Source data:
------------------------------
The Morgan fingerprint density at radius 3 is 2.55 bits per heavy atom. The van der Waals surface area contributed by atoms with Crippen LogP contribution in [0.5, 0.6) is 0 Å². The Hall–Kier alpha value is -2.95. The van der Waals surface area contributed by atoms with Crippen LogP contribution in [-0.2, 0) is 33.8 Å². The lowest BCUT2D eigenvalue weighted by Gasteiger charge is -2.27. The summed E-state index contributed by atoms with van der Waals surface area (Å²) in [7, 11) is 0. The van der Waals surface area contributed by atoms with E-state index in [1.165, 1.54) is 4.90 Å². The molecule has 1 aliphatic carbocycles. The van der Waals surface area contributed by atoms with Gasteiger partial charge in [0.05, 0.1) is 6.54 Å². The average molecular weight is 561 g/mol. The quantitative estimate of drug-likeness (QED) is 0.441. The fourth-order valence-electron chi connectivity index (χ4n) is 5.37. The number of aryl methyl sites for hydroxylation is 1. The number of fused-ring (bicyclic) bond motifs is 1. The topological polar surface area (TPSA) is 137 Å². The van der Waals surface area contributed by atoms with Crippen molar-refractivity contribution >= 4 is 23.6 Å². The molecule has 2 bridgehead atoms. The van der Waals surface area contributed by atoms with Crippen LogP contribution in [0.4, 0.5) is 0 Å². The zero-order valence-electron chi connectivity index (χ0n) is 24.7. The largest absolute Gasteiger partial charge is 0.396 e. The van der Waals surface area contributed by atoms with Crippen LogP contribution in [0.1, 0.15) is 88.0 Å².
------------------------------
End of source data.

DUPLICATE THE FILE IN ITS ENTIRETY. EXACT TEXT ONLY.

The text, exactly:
The Morgan fingerprint density at radius 3 is 2.55 bits per heavy atom. The van der Waals surface area contributed by atoms with Crippen LogP contribution in [0.5, 0.6) is 0 Å². The Hall–Kier alpha value is -2.95. The van der Waals surface area contributed by atoms with Crippen LogP contribution in [-0.2, 0) is 33.8 Å². The lowest BCUT2D eigenvalue weighted by Gasteiger charge is -2.27. The summed E-state index contributed by atoms with van der Waals surface area (Å²) in [7, 11) is 0. The van der Waals surface area contributed by atoms with E-state index in [1.165, 1.54) is 4.90 Å². The molecule has 1 aliphatic carbocycles. The van der Waals surface area contributed by atoms with Gasteiger partial charge in [0.05, 0.1) is 6.54 Å². The average molecular weight is 561 g/mol. The quantitative estimate of drug-likeness (QED) is 0.441. The fourth-order valence-electron chi connectivity index (χ4n) is 5.37. The number of aryl methyl sites for hydroxylation is 1. The number of fused-ring (bicyclic) bond motifs is 1. The topological polar surface area (TPSA) is 137 Å². The van der Waals surface area contributed by atoms with Crippen molar-refractivity contribution >= 4 is 23.6 Å². The molecule has 2 bridgehead atoms. The van der Waals surface area contributed by atoms with Crippen LogP contribution in [0.4, 0.5) is 0 Å². The zero-order valence-electron chi connectivity index (χ0n) is 24.7. The largest absolute Gasteiger partial charge is 0.396 e. The van der Waals surface area contributed by atoms with Crippen LogP contribution in [0.1, 0.15) is 88.0 Å².